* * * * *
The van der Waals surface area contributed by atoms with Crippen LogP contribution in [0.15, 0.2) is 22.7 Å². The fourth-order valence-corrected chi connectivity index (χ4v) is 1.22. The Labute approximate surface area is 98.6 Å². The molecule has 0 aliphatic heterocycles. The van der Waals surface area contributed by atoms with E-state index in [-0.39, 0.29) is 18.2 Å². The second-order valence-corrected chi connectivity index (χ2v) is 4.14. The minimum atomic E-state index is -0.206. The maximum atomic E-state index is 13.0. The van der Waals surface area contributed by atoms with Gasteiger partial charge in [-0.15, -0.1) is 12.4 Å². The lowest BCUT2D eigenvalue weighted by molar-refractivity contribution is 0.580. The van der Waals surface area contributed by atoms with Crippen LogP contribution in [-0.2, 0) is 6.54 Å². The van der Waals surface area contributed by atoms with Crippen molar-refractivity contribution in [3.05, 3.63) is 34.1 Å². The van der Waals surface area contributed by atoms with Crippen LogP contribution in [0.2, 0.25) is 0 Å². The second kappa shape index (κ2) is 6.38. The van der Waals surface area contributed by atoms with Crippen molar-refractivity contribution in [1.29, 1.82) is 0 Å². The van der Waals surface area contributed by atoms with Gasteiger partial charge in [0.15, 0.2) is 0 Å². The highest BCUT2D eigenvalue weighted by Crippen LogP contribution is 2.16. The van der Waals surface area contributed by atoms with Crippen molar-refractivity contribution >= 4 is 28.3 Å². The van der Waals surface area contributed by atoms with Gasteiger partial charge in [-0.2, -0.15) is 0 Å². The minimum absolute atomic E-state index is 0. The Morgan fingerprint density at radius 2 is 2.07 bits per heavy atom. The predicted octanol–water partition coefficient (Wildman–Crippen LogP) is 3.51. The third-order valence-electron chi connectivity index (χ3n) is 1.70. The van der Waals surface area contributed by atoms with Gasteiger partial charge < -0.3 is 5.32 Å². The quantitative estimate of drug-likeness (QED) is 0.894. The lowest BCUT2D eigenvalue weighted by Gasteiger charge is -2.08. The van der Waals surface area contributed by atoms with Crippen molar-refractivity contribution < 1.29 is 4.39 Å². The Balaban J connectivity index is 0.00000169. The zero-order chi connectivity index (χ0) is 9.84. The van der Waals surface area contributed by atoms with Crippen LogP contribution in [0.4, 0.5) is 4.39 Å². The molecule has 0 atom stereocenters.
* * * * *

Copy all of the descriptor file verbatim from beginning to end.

The van der Waals surface area contributed by atoms with Crippen LogP contribution in [0.15, 0.2) is 22.7 Å². The fourth-order valence-corrected chi connectivity index (χ4v) is 1.22. The Labute approximate surface area is 98.6 Å². The molecule has 0 aliphatic heterocycles. The van der Waals surface area contributed by atoms with E-state index in [-0.39, 0.29) is 18.2 Å². The second-order valence-corrected chi connectivity index (χ2v) is 4.14. The minimum atomic E-state index is -0.206. The maximum atomic E-state index is 13.0. The van der Waals surface area contributed by atoms with Gasteiger partial charge in [-0.15, -0.1) is 12.4 Å². The lowest BCUT2D eigenvalue weighted by molar-refractivity contribution is 0.580. The van der Waals surface area contributed by atoms with Crippen LogP contribution in [-0.2, 0) is 6.54 Å². The van der Waals surface area contributed by atoms with Crippen molar-refractivity contribution in [3.05, 3.63) is 34.1 Å². The van der Waals surface area contributed by atoms with Crippen LogP contribution in [0.2, 0.25) is 0 Å². The second kappa shape index (κ2) is 6.38. The van der Waals surface area contributed by atoms with Crippen molar-refractivity contribution in [1.29, 1.82) is 0 Å². The van der Waals surface area contributed by atoms with Gasteiger partial charge in [0.15, 0.2) is 0 Å². The highest BCUT2D eigenvalue weighted by Crippen LogP contribution is 2.16. The van der Waals surface area contributed by atoms with Crippen molar-refractivity contribution >= 4 is 28.3 Å². The van der Waals surface area contributed by atoms with Gasteiger partial charge in [-0.2, -0.15) is 0 Å². The minimum absolute atomic E-state index is 0. The Morgan fingerprint density at radius 2 is 2.07 bits per heavy atom. The predicted octanol–water partition coefficient (Wildman–Crippen LogP) is 3.51. The third-order valence-electron chi connectivity index (χ3n) is 1.70. The van der Waals surface area contributed by atoms with Gasteiger partial charge < -0.3 is 5.32 Å². The quantitative estimate of drug-likeness (QED) is 0.894. The lowest BCUT2D eigenvalue weighted by Gasteiger charge is -2.08. The van der Waals surface area contributed by atoms with Crippen molar-refractivity contribution < 1.29 is 4.39 Å². The Balaban J connectivity index is 0.00000169. The zero-order chi connectivity index (χ0) is 9.84. The van der Waals surface area contributed by atoms with Crippen LogP contribution in [0.4, 0.5) is 4.39 Å². The molecule has 0 atom stereocenters.